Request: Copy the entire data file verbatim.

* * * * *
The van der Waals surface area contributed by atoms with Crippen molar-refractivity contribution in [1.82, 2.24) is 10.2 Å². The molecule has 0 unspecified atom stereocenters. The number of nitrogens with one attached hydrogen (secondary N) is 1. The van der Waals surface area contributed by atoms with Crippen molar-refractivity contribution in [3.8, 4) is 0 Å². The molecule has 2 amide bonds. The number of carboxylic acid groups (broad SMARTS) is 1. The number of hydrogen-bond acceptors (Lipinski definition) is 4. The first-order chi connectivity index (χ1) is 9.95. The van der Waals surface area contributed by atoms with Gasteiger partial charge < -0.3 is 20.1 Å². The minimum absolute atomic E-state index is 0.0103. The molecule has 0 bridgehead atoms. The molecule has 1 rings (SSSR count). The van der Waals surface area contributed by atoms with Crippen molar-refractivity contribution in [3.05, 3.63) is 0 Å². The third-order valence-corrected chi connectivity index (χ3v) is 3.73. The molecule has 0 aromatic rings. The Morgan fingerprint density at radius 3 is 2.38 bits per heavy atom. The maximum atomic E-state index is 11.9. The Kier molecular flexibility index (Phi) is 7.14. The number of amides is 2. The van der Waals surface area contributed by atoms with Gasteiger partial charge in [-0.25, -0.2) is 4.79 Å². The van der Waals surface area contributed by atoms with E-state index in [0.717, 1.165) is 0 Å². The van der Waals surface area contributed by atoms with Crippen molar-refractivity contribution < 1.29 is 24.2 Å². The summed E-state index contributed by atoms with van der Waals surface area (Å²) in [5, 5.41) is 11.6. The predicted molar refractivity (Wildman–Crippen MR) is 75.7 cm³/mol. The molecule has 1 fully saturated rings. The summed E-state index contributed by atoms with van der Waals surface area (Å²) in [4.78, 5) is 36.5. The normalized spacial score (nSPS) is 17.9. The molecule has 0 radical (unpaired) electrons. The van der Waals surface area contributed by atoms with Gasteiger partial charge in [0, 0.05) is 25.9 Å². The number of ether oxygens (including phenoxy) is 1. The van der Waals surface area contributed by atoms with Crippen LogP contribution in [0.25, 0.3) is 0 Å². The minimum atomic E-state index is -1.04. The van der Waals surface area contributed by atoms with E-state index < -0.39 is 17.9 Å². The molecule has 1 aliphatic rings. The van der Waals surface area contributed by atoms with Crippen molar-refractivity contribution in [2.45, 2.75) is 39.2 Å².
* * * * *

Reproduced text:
The van der Waals surface area contributed by atoms with Crippen molar-refractivity contribution in [1.82, 2.24) is 10.2 Å². The molecule has 0 unspecified atom stereocenters. The number of nitrogens with one attached hydrogen (secondary N) is 1. The van der Waals surface area contributed by atoms with Crippen molar-refractivity contribution in [3.8, 4) is 0 Å². The molecule has 2 amide bonds. The number of carboxylic acid groups (broad SMARTS) is 1. The number of hydrogen-bond acceptors (Lipinski definition) is 4. The first-order chi connectivity index (χ1) is 9.95. The van der Waals surface area contributed by atoms with Gasteiger partial charge < -0.3 is 20.1 Å². The minimum absolute atomic E-state index is 0.0103. The molecule has 0 bridgehead atoms. The molecule has 1 rings (SSSR count). The van der Waals surface area contributed by atoms with Crippen molar-refractivity contribution in [3.05, 3.63) is 0 Å². The third-order valence-corrected chi connectivity index (χ3v) is 3.73. The molecule has 0 aromatic rings. The Morgan fingerprint density at radius 3 is 2.38 bits per heavy atom. The maximum atomic E-state index is 11.9. The Kier molecular flexibility index (Phi) is 7.14. The number of amides is 2. The van der Waals surface area contributed by atoms with Gasteiger partial charge in [-0.25, -0.2) is 4.79 Å². The van der Waals surface area contributed by atoms with E-state index in [0.717, 1.165) is 0 Å². The van der Waals surface area contributed by atoms with Crippen molar-refractivity contribution < 1.29 is 24.2 Å². The summed E-state index contributed by atoms with van der Waals surface area (Å²) in [5, 5.41) is 11.6. The predicted molar refractivity (Wildman–Crippen MR) is 75.7 cm³/mol. The molecule has 1 fully saturated rings. The summed E-state index contributed by atoms with van der Waals surface area (Å²) in [4.78, 5) is 36.5. The normalized spacial score (nSPS) is 17.9. The molecule has 0 radical (unpaired) electrons. The van der Waals surface area contributed by atoms with Gasteiger partial charge in [0, 0.05) is 25.9 Å². The number of ether oxygens (including phenoxy) is 1. The van der Waals surface area contributed by atoms with Crippen LogP contribution in [0.25, 0.3) is 0 Å². The minimum atomic E-state index is -1.04. The van der Waals surface area contributed by atoms with E-state index < -0.39 is 17.9 Å². The molecule has 1 aliphatic rings. The van der Waals surface area contributed by atoms with Crippen molar-refractivity contribution in [2.45, 2.75) is 39.2 Å².